1. Outright Lies
The purpose of lying here is to hide bad behaviours from a partner. The lies sow deep feelings of mistrust and doubt in the relationship. What people often find baffling is the boldness, ease and frequency of the lies told by some gaslighters. Someone who gaslights you should be judged solely by their actions because what they say is often untrue.
One of the many problems with someone who lies is that they project what they are doing onto others. Claiming that they’re not lying, but instead everyone else is lying. Very few of us know someone who has the audacity to “double down” on their own lies, and so instead of questioning their integrity further, we believe them. At its root, this is a manipulation tactic that is very successful at isolating someone from the truth and one’s support structures.
2. Manipulation of Reality
When someone constantly denies your experiences or perceptions, you start to question what and how you remember something. You start to doubt your judgement, as well as your memory of events or what was said. Over time, this erodes your self-esteem and ultimately your mental well-being. Eventually, even if you have proof that you are right, you still doubt yourself as a reliable witness to your own reality. The result is an increasing acceptance of the gaslighter’s description of events and continuous questioning of your own memory, interpretations and perceptions.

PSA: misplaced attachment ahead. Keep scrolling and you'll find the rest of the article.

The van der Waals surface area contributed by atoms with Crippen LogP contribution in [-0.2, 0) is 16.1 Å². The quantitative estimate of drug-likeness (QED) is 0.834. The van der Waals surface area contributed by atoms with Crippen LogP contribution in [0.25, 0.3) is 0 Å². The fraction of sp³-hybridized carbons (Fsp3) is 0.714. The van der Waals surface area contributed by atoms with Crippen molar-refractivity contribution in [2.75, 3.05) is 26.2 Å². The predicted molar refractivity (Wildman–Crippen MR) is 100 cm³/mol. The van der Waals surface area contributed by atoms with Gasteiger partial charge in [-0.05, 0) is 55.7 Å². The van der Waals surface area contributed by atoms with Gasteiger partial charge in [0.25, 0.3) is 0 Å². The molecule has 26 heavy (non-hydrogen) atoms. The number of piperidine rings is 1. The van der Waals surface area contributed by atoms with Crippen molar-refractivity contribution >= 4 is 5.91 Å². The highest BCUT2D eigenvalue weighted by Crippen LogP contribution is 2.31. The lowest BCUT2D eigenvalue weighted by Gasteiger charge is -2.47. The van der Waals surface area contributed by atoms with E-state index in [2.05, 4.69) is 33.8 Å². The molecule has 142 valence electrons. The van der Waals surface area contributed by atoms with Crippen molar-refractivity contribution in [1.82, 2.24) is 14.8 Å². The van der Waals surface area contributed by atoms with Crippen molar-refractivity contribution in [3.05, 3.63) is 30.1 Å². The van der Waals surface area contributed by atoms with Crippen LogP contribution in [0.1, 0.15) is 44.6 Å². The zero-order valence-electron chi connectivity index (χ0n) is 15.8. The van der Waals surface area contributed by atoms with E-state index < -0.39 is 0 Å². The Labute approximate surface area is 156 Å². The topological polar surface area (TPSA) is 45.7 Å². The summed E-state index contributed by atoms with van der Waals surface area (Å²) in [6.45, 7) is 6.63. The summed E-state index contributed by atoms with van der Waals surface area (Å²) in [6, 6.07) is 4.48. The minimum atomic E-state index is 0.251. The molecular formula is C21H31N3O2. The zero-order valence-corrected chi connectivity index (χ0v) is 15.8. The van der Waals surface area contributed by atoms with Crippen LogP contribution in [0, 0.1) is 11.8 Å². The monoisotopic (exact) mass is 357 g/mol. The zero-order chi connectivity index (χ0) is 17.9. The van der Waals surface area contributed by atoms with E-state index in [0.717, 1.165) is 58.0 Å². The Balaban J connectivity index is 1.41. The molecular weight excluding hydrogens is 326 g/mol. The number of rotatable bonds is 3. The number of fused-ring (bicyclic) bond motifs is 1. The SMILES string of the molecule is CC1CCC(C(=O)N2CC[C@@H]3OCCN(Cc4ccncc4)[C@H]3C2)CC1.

Sometimes, if the perpetrator fears they may lose their relationship, they may switch to being very affirming and sensitive to the others’ experiences for a while. This serves to conceal the gaslighting for enough time to repair the relationship and regain some trust. Their fluctuating between warm-and-cold behaviour tends to make you question if things are as bad as you’re beginning to suspect. And you may again question whether you weren’t being overly judgemental and harsh, deepening the deception and restarting the cycle of abuse.
Scapegoating is assigning blame to someone else. And by doing this taking responsibility and attention away from one’s self. Usually, it is to justify bad behaviours. This is done through nit-picking and criticising the other. The result is the accused (scapegoat) takes responsibility for things that aren’t their fault. And the abuser feels that their actions are justified and their bad behaviours are thereby exonerated. Additionally, by focusing your attention on defending yourself, they’re distracting you from seeing their behaviour for what it is – unacceptable.